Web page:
• Communicate with the publisher on their current managed demand stack performance and setup. The networks that win our business work to understand our current performance and where they’d fit in best. They don’t make demands or empty promises, they ask to see data that we’re happy to provide.
  • Set mutual goals and hold yourself accountable. We recently launched with AOL MarketPlace and before doing so we set floor CPM rates and fill performance goals. This allowed both AOL and StudyBreak Media to understand what we’d need to be successful.
  • Let your performance be the incentive. Believe it or not we’ve been offered cash sign up bonuses, iPads, and entrance in raffles to entice us to join a network. What is this amateur hour? If your best incentive as a demand partner isn’t the performance of your network or exchange you shouldn’t be in the business, period.

For example, and with name and company information redacted, take a look at this email:

Hi Emry:

It’s been a while since we connected about the (Redacted, name of the company, and their technology platform). Your account has been inactive for some time. With great Q4 performance, we have lots of advertisers pushing campaigns and I’d love to see your traffic active in our exchange again. So, if you go live by December 6th, I’ll add you to a random drawing for an iPad Air.

Here’s how it works:

·       Go live by December 6th (tell us if you need tags or a new backend portal invitation)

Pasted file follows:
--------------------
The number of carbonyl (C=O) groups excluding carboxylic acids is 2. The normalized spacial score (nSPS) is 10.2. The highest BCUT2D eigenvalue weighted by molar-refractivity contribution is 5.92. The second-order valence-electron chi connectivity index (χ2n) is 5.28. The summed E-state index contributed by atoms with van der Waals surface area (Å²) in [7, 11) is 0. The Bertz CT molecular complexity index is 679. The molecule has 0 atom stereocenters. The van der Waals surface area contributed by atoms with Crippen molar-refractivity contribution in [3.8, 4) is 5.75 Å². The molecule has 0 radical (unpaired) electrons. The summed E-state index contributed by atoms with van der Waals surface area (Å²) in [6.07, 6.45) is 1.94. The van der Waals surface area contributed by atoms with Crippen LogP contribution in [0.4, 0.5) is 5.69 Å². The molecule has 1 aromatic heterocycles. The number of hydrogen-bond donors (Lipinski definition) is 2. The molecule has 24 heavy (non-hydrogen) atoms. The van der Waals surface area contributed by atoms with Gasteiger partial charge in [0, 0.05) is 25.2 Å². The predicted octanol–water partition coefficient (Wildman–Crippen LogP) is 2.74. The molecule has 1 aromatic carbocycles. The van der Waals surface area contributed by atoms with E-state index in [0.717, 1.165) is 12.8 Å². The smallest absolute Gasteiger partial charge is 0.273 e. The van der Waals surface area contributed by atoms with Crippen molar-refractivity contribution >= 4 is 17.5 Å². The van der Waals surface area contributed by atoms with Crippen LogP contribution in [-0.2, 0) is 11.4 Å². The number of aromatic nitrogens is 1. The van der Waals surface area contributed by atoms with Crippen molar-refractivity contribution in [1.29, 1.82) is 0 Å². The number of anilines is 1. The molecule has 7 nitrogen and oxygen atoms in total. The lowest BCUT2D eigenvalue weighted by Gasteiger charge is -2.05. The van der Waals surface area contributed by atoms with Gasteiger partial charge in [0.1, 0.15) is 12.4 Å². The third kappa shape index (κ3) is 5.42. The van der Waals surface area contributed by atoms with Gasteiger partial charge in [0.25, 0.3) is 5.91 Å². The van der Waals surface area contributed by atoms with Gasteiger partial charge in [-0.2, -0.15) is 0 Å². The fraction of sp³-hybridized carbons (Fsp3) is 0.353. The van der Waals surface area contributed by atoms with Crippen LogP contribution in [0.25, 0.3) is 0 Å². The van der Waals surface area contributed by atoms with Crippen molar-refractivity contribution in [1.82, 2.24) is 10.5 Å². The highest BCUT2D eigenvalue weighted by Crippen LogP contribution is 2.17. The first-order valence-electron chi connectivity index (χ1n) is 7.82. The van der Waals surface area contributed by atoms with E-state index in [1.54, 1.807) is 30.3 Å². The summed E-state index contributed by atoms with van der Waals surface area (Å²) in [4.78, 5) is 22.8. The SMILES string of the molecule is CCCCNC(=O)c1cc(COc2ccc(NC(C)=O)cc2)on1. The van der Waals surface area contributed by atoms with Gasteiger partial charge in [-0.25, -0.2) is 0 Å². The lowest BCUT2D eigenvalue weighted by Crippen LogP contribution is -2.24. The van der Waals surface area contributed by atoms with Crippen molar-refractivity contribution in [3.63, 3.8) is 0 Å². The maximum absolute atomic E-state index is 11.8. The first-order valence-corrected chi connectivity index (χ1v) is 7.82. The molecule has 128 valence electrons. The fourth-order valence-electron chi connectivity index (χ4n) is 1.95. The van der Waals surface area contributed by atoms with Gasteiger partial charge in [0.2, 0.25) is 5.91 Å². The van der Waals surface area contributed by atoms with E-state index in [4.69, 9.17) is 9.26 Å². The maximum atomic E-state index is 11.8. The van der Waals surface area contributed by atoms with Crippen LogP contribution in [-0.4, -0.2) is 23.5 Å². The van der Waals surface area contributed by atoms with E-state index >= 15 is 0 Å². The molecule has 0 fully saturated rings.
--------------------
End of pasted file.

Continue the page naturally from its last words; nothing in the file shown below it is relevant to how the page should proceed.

·       Stay live for at least 45 days (through January 31st) 
·       Send us at least 30,000 impressions each day for 1 entry
·       Send us over 100,000 impressions each day for 2 entries 
·       Send us over 1,000,000 impressions each day for 10 entries

 Please respond to this email to enter.  I look forward to growing our relationship through the holiday season and into 2014.  It’s going to be a great year!

Best wishes,
Name
EVP Revenue & Operations
I’m all for creative pitching ideas but this falls way short on many levels. In a vacuum, I suppose I’d love to receive an iPad Air but if that raffle in anyway sways me to add this company to my managed demand stack I should be out of a job. Instead of focusing on a gimmick (a poor one at that) to incentivize new partners, this email would have been far more effective if they actually outlined tangible things going on with their solution or technology.
“With great Q4 performance”
What on earth does that mean? Great in relation to what? The standard performance of your network or vs. the industry as a whole? Are you outperforming yourself or your competitors? The only specific metrics in this email outline entrance rules for a contest I can’t imagine anyone with a credible site being interested in entering.
To be clear, the goal of this post is to be helpful and not to bash anyones efforts. Believe me I’ve written plenty of poor pitches and conducted plenty more of them in person. Attempting to improve is the key and in such a competitive space it’s important to take a step back and determine if your pitch clearly outlines what your company is doing to help publishers make more money. If you’re honestly achieving that, it’s more than likely your pitch will be a success.